Maker movement moves into US primary schools

By January 05, 2015
TechShop Inside!

TechShop Inside! is providing mobile ‘Makerspaces’ for Californian schools in order to raise awareness of the new technologies among children.

An increasing number of initiatives are now being set in motion with a view to attracting the attention of children to such fields as computer programming and digital technologies at an early age. In France, the Ministry of Education recently announced that computer programming will be on the timetable as an optional subject in primary schools, starting from the next academic year. Over in the United States the organisation is offering computing courses free of charge, and has set up partnerships with many state schools. In order to highlight and promote this initiative, President Barack Obama recently wrote his first lines of code. All this underlines the increasing influence of what is known as the ‘maker movement’, a term which covers projects ranging from setting up your own website, building a product prototype and manufacturing an end-product…yourself.



The TechShop ‘Makerspace’, launched in California in 2006, first helped to popularise the ‘maker’ movement and has since opened six Makerspaces in the United States. These ‘spaces’ give school pupils the chance to use state-of-the-art equipment and professional software, most importantly receiving high-quality training and coaching as they take their projects forward.

TechShop recently announced a partnership with Japanese multinational information technology equipment and services company Fujitsu to design and operate mobile Makerspaces for primary schools in California. The first TechShop Inside!, a 24-foot trailer equipped with some of TechShop's most popular building and prototyping technologies, started operating in San Francisco in early December. The TechShop press release claims that this project “underscores a commitment to education and to increasing youth’s creativity and interest in science, technology, engineering, arts and math (STEAM) fields through ‘learning by making,’ offering students hands-on activities and access to technologies.”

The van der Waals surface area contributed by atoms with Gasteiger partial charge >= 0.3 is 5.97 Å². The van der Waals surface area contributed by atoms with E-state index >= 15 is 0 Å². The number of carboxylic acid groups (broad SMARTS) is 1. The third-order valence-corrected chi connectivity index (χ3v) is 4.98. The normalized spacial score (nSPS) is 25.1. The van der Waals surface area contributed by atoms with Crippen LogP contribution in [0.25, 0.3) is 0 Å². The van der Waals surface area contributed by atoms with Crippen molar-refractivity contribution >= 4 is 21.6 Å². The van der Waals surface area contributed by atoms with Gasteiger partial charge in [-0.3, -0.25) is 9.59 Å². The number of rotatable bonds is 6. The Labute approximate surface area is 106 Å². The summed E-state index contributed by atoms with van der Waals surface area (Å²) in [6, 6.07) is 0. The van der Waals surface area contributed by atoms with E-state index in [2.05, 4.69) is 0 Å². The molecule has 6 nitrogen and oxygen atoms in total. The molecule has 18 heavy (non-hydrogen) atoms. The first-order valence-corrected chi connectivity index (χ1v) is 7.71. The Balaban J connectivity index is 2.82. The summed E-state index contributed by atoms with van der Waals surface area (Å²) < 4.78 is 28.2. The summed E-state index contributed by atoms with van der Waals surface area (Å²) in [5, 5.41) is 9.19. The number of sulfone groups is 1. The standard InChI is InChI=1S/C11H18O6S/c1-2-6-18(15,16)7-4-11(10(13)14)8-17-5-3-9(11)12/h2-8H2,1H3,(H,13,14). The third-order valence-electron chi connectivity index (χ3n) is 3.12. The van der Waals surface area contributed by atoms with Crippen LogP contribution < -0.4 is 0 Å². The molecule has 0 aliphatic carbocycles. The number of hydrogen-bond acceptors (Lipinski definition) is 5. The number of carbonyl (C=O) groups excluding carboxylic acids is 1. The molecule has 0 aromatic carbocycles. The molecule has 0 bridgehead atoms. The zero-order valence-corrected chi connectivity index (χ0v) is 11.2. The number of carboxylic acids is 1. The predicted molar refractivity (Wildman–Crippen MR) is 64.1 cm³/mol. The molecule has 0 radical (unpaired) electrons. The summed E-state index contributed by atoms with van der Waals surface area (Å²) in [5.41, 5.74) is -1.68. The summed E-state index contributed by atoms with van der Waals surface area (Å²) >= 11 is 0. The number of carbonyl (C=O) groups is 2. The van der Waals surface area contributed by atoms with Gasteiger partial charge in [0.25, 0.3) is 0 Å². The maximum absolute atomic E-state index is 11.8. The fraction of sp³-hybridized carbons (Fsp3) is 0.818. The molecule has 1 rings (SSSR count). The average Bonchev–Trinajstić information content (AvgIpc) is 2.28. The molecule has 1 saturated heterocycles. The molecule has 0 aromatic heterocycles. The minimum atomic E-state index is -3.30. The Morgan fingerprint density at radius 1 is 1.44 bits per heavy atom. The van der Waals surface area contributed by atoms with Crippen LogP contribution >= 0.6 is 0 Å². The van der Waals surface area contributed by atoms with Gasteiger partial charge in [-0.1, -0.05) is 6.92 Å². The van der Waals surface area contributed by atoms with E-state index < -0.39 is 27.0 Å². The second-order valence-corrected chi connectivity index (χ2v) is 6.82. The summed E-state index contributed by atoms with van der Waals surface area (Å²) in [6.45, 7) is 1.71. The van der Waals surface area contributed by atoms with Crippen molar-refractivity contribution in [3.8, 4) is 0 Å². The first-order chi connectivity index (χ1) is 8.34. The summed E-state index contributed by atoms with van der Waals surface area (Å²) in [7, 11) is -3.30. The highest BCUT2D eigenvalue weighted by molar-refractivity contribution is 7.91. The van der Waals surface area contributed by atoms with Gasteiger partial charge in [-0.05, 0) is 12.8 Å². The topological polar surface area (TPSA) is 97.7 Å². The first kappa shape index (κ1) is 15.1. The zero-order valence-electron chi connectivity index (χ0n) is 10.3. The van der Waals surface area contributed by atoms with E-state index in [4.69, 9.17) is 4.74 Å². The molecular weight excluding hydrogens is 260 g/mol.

The slogan of TechShop Inside! is ‘Learning by Making’. Mel Olivares, a TechShop coach who attended the inauguration of the TechShop Inside! trailer, explained that it contains, in addition to laptop computers, a variety of high tech tools including mini 3D printers and laser cutters. The mobile space is large enough for a class of around fifteen children to work inside. A number of local authority schools and libraries that are looking to offer children a new way of learning children have already scheduled TechShop Inside! sessions in their teaching programmes. “When we show people how easy it is to create in a way that helps them understand the process, they become more curious, engaged and genuinely interested in learning more,” explains TechShop founder and CEO Mark Hatch.

Given the budget constraints on US schools, they cannot always afford to buy or rent high-quality tech equipment, so making high-quality – and most importantly affordable – equipment available in schools to help children develop a digital mindset still remains a major challenge. The TechShop approach could therefore prove to be a very useful supplement to the standard education system resources.

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